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9 Tips to Improve Scrum User Stories | by Oliver Karst | Jul, 2022


Some tips to improve the quality of your Scrum user stories and make them easier to implement.

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Foto lake Constance was taken by myself

Well-defined written user stories are a critical success factor. They improve the understanding and help to estimate the effort and finish the implementation.

Scrum says a user story should be a very short description. From my practical experience, some important information should be included to avoid questions and confusion.

While using a template the stories have a similar structure. The template should contain all parts that need to be covered by a story. This avoids forgetting important points and details. In case you don’t need parts for a specific story you can tailor them away.

(based on tip 1)

Many Scrum stories start with “As a user I want …”

Which kind of user? A reader user, an admin user, a new user, a maintainer user, etc. The permissions rights can be covered by a role. If you define user roles for your system they can be taken to user stories and you can choose which kind of user role the user has. “As an admin I want …”

Unfortunately, my experience is that many stories are written in advance before they can be implemented. Some stories need first that other stories to be finished before the story can be started. Some stories may have to wait for other conditions to be started. Teams using Jira tend to create backlogs with many stories that are not ready to start.

List the preconditions when a story is ready to be started to be implemented.

Many stories cover only the good path. When something is done then something happens. Sometimes it is worth covering exceptions. How to handle exceptions. The easiest thing is to log exceptions.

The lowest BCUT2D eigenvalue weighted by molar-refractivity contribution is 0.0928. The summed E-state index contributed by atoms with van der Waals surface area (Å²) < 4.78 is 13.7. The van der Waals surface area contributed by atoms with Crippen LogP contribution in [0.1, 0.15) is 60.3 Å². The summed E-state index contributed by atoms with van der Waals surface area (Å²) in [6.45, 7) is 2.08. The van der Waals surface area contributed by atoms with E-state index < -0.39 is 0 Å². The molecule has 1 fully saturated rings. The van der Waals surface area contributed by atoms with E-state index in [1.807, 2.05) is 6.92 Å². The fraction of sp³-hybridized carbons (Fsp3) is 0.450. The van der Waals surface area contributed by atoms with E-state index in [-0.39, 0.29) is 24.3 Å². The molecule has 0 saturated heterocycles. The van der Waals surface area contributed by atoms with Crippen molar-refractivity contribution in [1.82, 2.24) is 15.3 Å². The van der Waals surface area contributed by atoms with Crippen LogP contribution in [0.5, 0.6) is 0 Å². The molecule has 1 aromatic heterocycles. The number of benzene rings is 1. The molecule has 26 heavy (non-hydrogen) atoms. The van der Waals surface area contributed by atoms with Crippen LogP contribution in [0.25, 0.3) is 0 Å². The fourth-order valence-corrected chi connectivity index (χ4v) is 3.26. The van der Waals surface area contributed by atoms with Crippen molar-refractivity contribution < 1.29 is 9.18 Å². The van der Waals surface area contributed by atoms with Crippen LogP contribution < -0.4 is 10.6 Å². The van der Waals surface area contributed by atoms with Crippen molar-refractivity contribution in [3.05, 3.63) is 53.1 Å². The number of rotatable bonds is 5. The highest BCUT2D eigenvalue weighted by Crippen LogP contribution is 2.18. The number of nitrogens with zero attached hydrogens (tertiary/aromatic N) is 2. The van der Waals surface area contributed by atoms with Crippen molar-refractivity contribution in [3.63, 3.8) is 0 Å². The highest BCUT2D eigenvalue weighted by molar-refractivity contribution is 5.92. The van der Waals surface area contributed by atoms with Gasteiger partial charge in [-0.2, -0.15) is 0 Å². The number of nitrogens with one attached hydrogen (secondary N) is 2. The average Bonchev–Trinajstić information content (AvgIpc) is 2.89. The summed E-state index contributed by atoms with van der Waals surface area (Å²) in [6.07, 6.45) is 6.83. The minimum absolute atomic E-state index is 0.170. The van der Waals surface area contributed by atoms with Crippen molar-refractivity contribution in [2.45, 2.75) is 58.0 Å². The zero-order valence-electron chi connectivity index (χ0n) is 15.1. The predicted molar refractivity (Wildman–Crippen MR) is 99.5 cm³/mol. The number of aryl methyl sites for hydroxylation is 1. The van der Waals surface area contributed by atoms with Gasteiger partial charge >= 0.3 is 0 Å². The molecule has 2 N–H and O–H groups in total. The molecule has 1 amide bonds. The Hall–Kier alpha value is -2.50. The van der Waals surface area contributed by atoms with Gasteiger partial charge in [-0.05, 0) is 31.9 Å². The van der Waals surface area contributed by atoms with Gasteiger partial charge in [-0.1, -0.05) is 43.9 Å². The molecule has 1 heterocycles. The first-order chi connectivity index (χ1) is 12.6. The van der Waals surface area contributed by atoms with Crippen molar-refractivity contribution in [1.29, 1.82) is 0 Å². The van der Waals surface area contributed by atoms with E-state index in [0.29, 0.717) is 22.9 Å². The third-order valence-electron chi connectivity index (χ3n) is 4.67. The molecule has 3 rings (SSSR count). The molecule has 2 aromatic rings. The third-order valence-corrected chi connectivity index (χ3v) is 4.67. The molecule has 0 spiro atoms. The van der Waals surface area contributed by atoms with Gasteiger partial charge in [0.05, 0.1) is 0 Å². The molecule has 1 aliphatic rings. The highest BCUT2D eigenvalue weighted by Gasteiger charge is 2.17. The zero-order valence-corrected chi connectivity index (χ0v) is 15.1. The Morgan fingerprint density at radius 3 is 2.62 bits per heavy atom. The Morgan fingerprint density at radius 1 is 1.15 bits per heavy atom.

If you don’t cover bad path handling you will create technical debts.

This defines when the story is finished. From my practical experience, the use of acceptance criteria is useful when written in short sentences like easy-to-to-prove tests.

If the acceptance criteria are written well they can be used as input for automatic tests like unit tests or end-to-end tests.

If you describe a story it could be useful to write down the assumptions on which the story is based. This helps for better understanding and traceability.

You or technicians can add the affected technical parts of your story. Does your story only have an impact on the front end? Or does your story impact the database or backend as well? This information could be helpful as well to better understand the impact of the story while discussing story points in refinement.

Different reasons can make it useful to split a story into several. In Jira, it is possible to create an epic and assign several stories to that epic.

Stories should be small to be easier to estimate the story points and implement them.

Look in your team which stories are often not done at the end of a sprint. In some teams, stories with more than 8 story points are too huge for one sprint and should be split. If you decided to estimate effort my recommendation is that a story with 5 days of effort is already too huge.

Another indicator of a too big story is a list of acceptance criteria that is more than 2 or 3.

Some people add subtasks (in Jira) to stories. If there are more than 2 subtasks think about making subtasks to stories.

If the affected technical parts, see tip 7, show a list of more than 2 it could be useful to split the story and define them like “As a user with that role I want to add a field to the frontend” and another story like “As a user with that role I want that the value of this new field is stored and can be retrieved” for the database part.

In case of the needed interface to other systems, it could be necessary to get in contact with the people of the other system and confirm what you want to implement. Sometimes a schedule has to be synchronized.

If data from other systems is needed the interface specification needs to be clear.

A story should every time cover as well the technical parts. If you need to do technical stuff like an upgrade or update on system parts it should be a story like “As users of the system I need the security fix …”. Never start to create a special story type for technical things. The risk here is that some product owners tend to lower prioritize them or are uninterested in the outcome.

That list of tips is not complete. I am happy to hear about your experience and tips and feedback as well.



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